“Because of the oppression of the weak and the groaning of the needy, I will now arise,” says the Lord.
—Psalm 12:5 (NIV)
The Y2K Scare
In December of 1999, experts predicted that computer systems all over the world might crash on New Year’s Day 2000. We had moved to Mozambique, one of the poorest countries in the world, to do mission work.
We didn’t know what would happen at the turn of the century, but it never hurts to be prepared. So, my husband stocked up on necessities. He mounded up huge bags of rice so our family would be able to eat if the fragile Mozambican economy crashed.
God Used It for Good
The year 2000 breezed in without a hitch, and we didn’t need the rice—not right away, at least. But later that month, the worst flooding in one hundred years hit the coast, demolishing the infrastructure of the country. Torrential rains left survivors stranded in trees and overwhelming numbers homeless and hungry. At that point, our work shifted from teaching to relief work, and we gave the mounds of rice to the needy. Though we didn’t need the provisions, our neighbors did, and we were happy to share.
The Worst Year Yet?
The global economy didn’t fall apart in the year 2000, but then twenty years later in 2020, a pandemic brought overwhelming devastation. The death of George Floyd and too many other black and brown Americans prompted uprisings that reverberated around the world. The year 2021 doesn’t seem much better so far.
In some ways, it may seem like the end of the age. However, as believers, whatever may come, we have hope. In 1 Thessalonians 4, Paul encourages those who have lost loved ones:
13 Brothers and sisters, we do not want you to be uninformed about those who sleep in death, so that you do not grieve like the rest of mankind, who have no hope. 14 For we believe that Jesus died and rose again, and so we believe that God will bring with Jesus those who have fallen asleep in him.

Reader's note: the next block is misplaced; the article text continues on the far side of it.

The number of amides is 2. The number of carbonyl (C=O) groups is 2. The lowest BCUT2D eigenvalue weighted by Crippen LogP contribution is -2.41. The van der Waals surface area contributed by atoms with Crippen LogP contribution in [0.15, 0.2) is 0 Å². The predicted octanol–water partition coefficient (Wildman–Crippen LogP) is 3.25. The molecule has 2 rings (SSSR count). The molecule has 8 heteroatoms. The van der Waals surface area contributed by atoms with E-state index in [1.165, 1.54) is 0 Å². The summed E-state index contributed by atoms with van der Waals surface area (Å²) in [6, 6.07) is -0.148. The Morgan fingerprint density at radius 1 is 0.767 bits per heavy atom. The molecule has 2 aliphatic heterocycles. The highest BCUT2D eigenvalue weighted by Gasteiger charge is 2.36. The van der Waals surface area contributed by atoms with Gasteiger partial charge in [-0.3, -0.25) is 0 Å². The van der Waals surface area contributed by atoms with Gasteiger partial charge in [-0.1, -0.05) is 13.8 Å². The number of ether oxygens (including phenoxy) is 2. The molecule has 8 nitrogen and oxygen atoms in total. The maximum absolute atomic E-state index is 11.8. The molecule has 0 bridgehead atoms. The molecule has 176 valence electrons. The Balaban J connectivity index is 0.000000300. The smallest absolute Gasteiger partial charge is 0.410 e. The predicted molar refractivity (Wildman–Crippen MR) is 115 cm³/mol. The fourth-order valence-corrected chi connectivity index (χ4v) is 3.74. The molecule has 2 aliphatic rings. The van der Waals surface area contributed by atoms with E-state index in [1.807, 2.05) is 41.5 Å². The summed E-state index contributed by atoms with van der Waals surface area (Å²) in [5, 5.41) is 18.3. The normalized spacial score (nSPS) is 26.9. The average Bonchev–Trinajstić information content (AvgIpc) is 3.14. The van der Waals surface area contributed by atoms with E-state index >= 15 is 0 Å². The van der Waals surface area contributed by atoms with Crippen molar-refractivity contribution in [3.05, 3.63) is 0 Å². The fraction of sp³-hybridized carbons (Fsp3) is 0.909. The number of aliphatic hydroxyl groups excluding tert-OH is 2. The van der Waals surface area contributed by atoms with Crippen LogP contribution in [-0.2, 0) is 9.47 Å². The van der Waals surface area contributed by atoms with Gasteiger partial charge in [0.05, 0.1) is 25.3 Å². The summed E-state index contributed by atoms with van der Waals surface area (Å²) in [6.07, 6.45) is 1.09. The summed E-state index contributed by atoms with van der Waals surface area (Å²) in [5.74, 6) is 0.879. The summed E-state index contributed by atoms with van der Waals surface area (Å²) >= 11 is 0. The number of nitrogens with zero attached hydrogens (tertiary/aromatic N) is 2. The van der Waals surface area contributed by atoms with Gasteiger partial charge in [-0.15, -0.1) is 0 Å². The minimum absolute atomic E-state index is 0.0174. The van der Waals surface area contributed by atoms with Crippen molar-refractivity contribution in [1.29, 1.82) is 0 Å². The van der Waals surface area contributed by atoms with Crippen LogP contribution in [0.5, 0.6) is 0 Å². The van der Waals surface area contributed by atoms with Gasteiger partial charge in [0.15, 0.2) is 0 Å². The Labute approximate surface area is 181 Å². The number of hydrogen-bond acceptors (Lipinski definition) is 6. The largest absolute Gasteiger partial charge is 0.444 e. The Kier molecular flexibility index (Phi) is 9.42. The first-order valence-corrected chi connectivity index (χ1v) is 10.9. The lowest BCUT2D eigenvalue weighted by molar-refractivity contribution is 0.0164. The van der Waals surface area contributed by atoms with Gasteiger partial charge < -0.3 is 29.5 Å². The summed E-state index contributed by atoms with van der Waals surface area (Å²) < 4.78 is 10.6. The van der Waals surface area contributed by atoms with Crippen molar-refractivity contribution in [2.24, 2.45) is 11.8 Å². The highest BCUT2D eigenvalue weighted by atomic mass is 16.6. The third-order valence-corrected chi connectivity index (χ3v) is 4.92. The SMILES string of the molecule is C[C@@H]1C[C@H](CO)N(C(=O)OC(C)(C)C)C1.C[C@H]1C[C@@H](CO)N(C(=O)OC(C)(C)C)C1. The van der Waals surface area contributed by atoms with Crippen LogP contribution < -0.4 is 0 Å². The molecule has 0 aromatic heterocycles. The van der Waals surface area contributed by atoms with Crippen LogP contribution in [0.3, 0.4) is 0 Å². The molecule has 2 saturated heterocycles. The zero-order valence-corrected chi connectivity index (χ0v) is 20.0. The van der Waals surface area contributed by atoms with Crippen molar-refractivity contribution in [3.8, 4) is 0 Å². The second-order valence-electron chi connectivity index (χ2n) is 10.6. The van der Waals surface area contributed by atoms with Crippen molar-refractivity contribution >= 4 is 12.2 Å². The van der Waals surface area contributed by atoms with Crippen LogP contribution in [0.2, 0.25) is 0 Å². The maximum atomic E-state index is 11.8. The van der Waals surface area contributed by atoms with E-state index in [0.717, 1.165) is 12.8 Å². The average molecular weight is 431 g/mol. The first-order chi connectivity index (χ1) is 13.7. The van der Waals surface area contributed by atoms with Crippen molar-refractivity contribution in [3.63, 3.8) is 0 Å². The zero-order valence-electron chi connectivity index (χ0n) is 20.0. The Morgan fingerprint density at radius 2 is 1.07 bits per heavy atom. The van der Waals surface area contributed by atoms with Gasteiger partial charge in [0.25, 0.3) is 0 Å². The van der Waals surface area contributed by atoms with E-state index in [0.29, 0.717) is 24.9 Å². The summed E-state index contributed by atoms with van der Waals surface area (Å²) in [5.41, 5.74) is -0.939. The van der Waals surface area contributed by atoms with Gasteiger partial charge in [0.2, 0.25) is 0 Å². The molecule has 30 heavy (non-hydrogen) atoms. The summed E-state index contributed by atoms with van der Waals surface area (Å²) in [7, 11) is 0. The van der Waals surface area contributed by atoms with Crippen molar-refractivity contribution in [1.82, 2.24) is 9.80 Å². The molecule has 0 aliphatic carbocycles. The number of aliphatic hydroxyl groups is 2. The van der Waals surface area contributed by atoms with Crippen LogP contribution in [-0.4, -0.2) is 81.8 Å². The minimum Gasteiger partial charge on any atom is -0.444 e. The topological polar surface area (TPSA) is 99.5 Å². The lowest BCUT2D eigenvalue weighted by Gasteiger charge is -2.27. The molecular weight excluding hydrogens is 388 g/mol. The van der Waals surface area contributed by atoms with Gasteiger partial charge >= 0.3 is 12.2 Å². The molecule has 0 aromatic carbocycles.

15 According to the Lord’s word, we tell you that we who are still alive, who are left until the coming of the Lord, will certainly not precede those who have fallen asleep. 16 For the Lord himself will come down from heaven, with a loud command, with the voice of the archangel and with the trumpet call of God, and the dead in Christ will rise first. 17 After that, we who are still alive and are left will be caught up together with them in the clouds to meet the Lord in the air. And so we will be with the Lord forever. 18 Therefore encourage one another with these words (NIV).
God Brings Good out of Trouble
Not only does God comfort the broken-hearted, God arises “because of the oppression of the weak and the groaning of the needy,” according to Psalm 12. God sees systemic racism and the oppression of the needy. Upheaval comes before good change. John Lewis called it “good trouble.” God is able to use trouble to bring about good, and he generally uses people instead of miracles.
We had no idea whether we would need our stockpiles in January of 2000, but God led us to prepare for the worst. So often, God arises to care for the poor through the leading of his people. Follow God’s leading to provide for your family, but then share with those in need.
We may not know what is coming, but God does. He will arise to rescue. And if we listen and follow his guidance, we might be privileged to help. God leads us not only for our good but also for the good of others.
Any encouragement for us or stories of how God has provided in surprising ways? I’d love to hear them in the comments!
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